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Background: Chronic constipation is a common condition, but few studies have assessed its cost and impact on resource use. The purpose of this cohort study was to assess the health care utilization and costs of chronic constipation in a Swedish population using health care claims data.
Methods: Data were compiled on health care costs, drug costs, and mortality for Västra Götaland, Sweden (2005–2009). These data were used to identify patients aged 18 years or older with chronic constipation, defined as: at least two health care contacts with a primary diagnosis of constipation within 12 months or at least one care contact with a primary diagnosis of constipation and two dispatches of laxatives 6 months before and 12 months after the index date. Patients with irritable bowel syndrome or taking opioids, both of which can cause constipation, were excluded. Costs, resource use, comorbidities, and laxative use were assessed during a 12-month follow-up period.
Results: In total, 4,043 patients with chronic constipation were identified. They had a mean (SD) age of 67±18 years. Mortality was 7% during the 12-month follow-up period and the most common comorbidity was hypertension (22%). In the 12-month follow-up period, patients with chronic constipation had a mean (SD) of 2.3±7.5 constipation-related health care contacts and a mean (SD) of 15.2±19.5 other health care contacts. Annual costs, adjusted for sex, age group, mortality, and comorbidities, were €5,388, of which €951 were for constipation-related care.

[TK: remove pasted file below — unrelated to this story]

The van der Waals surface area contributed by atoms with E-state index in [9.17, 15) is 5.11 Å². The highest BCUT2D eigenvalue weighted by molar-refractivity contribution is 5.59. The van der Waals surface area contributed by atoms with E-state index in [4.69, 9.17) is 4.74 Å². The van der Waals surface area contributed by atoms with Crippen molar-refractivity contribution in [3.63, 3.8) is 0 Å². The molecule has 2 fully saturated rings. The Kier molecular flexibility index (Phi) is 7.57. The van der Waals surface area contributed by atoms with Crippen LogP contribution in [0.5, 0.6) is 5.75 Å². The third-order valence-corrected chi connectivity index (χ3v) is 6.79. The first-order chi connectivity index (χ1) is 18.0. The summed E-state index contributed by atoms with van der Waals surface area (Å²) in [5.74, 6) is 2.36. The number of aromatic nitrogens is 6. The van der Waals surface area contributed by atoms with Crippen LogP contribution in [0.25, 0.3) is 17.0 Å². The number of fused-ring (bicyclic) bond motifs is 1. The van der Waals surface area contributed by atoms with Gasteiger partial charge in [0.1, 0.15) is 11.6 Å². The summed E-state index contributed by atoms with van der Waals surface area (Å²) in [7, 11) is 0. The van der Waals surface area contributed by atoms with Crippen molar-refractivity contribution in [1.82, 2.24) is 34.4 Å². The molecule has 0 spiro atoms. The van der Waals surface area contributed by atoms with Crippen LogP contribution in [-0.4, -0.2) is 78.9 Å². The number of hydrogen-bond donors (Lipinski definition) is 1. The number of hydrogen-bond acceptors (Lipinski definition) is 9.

Conclusion: Patients with chronic constipation constituted an elderly population with a high disease burden in Sweden between 2005 and 2009. Mean annual constipation-related health care costs, adjusted for potentially confounding factors, were €951 per patient.
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